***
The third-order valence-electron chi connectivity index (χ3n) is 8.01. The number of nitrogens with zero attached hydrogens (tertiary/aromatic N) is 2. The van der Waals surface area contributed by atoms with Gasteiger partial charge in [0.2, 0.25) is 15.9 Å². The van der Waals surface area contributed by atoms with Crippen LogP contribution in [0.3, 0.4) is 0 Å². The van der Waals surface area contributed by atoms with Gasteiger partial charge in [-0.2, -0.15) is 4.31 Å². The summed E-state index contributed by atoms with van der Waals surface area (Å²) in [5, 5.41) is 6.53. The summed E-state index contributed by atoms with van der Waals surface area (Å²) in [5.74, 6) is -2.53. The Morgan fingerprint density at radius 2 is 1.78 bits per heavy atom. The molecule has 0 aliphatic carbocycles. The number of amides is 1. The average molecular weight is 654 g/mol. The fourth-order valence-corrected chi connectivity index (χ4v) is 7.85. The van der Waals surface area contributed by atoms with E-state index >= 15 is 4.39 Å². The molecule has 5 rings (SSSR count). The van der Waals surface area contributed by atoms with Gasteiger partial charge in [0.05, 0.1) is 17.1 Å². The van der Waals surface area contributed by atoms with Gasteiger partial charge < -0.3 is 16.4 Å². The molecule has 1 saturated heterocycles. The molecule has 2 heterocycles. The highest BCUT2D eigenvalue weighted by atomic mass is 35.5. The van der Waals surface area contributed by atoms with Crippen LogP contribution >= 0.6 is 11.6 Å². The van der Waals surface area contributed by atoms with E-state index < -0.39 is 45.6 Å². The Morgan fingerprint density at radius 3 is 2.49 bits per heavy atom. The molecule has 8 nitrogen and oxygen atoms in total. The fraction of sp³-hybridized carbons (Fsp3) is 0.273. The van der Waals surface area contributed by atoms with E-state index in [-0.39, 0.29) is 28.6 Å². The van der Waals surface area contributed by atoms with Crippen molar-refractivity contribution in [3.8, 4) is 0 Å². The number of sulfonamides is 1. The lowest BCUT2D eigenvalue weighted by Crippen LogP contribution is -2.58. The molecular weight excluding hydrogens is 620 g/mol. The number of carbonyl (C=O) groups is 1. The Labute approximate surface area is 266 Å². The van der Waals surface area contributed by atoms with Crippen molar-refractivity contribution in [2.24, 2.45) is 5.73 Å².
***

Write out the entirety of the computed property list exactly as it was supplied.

The third-order valence-electron chi connectivity index (χ3n) is 8.01. The number of nitrogens with zero attached hydrogens (tertiary/aromatic N) is 2. The van der Waals surface area contributed by atoms with Gasteiger partial charge in [0.2, 0.25) is 15.9 Å². The van der Waals surface area contributed by atoms with Crippen LogP contribution in [0.3, 0.4) is 0 Å². The van der Waals surface area contributed by atoms with Gasteiger partial charge in [-0.2, -0.15) is 4.31 Å². The summed E-state index contributed by atoms with van der Waals surface area (Å²) in [5, 5.41) is 6.53. The summed E-state index contributed by atoms with van der Waals surface area (Å²) in [5.74, 6) is -2.53. The Morgan fingerprint density at radius 2 is 1.78 bits per heavy atom. The molecule has 0 aliphatic carbocycles. The number of amides is 1. The average molecular weight is 654 g/mol. The fourth-order valence-corrected chi connectivity index (χ4v) is 7.85. The van der Waals surface area contributed by atoms with E-state index >= 15 is 4.39 Å². The molecule has 5 rings (SSSR count). The van der Waals surface area contributed by atoms with Gasteiger partial charge in [0.05, 0.1) is 17.1 Å². The van der Waals surface area contributed by atoms with Gasteiger partial charge < -0.3 is 16.4 Å². The molecule has 1 saturated heterocycles. The molecule has 2 heterocycles. The highest BCUT2D eigenvalue weighted by atomic mass is 35.5. The van der Waals surface area contributed by atoms with Crippen LogP contribution >= 0.6 is 11.6 Å². The van der Waals surface area contributed by atoms with E-state index < -0.39 is 45.6 Å². The Morgan fingerprint density at radius 3 is 2.49 bits per heavy atom. The molecule has 8 nitrogen and oxygen atoms in total. The fraction of sp³-hybridized carbons (Fsp3) is 0.273. The van der Waals surface area contributed by atoms with E-state index in [-0.39, 0.29) is 28.6 Å². The van der Waals surface area contributed by atoms with Crippen molar-refractivity contribution in [3.8, 4) is 0 Å². The number of sulfonamides is 1. The lowest BCUT2D eigenvalue weighted by Crippen LogP contribution is -2.58. The molecular weight excluding hydrogens is 620 g/mol. The number of carbonyl (C=O) groups is 1. The Labute approximate surface area is 266 Å². The van der Waals surface area contributed by atoms with Crippen molar-refractivity contribution in [2.24, 2.45) is 5.73 Å².